There are literally trillions upon trillions of stars in the observable universe. Over the thousands of years humans have been observing, noting down and categorising stars we have begun to understand that they have a few main classifications. Excluding stellar remnants (such as neutron stars and black holes) and quasi sub stellar objects (such as proto stars and brown dwarfs), most stars fit into a few categories. Generally, the reddest stars are relatively cooler and the bluer the star the hotter it is. There are huge number of categories for stars, influenced by luminosity (brightness), mass and radial size.
The following two are the most basic of them but should not be taken as categorical.
This category covers the majority of observed stars in our galaxy (including our Sun), and thus the cosmological principle holds that this should be true for other galaxies as well. Main Sequence stars are big enough that their internal heat and pressure causes hydrogen to fuse in their core, creating the stellar fusion that gives them their phenomenal power. The lower size limit for a main sequence star is about 0.08 times that of the Sun, or 80 times that of Jupiter. Below that, they are not big enough to ignite nuclear fusion and are classified as a Brown Dwarf.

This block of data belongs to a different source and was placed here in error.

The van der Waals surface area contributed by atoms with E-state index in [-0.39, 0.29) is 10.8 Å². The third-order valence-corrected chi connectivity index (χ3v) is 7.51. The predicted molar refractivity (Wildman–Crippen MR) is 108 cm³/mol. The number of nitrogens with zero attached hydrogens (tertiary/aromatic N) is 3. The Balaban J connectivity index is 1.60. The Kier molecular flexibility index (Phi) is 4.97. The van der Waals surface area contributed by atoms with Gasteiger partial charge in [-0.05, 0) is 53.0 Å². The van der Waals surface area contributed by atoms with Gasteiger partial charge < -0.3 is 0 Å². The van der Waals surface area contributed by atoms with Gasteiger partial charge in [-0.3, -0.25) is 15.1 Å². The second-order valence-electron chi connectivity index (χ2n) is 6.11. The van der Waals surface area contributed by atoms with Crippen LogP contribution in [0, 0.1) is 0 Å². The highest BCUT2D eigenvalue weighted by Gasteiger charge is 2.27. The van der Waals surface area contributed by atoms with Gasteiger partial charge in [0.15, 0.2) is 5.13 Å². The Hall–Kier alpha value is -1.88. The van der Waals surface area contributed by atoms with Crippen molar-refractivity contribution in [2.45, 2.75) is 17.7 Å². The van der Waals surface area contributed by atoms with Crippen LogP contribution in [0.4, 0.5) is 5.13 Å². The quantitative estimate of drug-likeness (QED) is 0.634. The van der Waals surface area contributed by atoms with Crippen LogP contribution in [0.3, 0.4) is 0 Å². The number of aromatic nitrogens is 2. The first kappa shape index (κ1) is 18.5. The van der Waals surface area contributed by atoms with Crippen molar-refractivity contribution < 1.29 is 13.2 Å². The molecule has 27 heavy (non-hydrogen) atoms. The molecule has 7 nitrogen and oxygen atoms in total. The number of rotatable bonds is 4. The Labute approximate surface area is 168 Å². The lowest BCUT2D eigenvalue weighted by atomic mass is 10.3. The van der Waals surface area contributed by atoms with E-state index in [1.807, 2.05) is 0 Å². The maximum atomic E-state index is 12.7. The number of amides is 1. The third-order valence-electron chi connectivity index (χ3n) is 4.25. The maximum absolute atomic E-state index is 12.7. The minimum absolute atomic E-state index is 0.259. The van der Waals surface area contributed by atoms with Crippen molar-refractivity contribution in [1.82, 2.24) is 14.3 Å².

Main sequence stars can grow as big as 100 suns – any larger than this and they are classified as a giant stars. Many Main Sequence stars will burn through their core hydrogen supply eventually, causing them to start fusing helium. This rapid temperature increase causes the star’s gaseous outer layer to ignite and expand, creating a giant star. Smaller or cooler stars may undergo convection, shedding their outer layers rather than expanding – these directly become white dwarfs. However, no main sequence star we can observe has been around long enough for us to have seen this occur.
Red or blue giants are older stars that have burned through much of their hydrogen cores and swell up as the outer layers of hydrogen become their new fuel. Inside, they begin to fuse helium and other heavier elements. In order to fuse helium, a star must be about 0.8 solar masses or above. Thus, becoming a red giant is the eventual fate of our Star.
Some of the biggest giant stars can dwarf our Sun by literally thousands of times. UY Scuti, the most likely candidate for the largest star by radius, is about 1708 times larger than our Sun. The biggest stars will continue to fuse elements, going up the periodic table, until they reach iron – which is an extremely stable element that is difficult to fuse. An iron core will build up at the heart of the star over billions of years, which eventually becomes so heavy that the nuclear reactions cannot counteract the force of gravity.
Thus, the most likely fate for stars of this size is to end in a colossal explosion known as a supernova. Luckily, astrophysicists have calculated that our Sun is likely to escape this catastrophic end to its several-billion-year life span. However, Earth will be long gone by that time as it’s orbit will be swallowed up by the expanding red giant that once gave it life.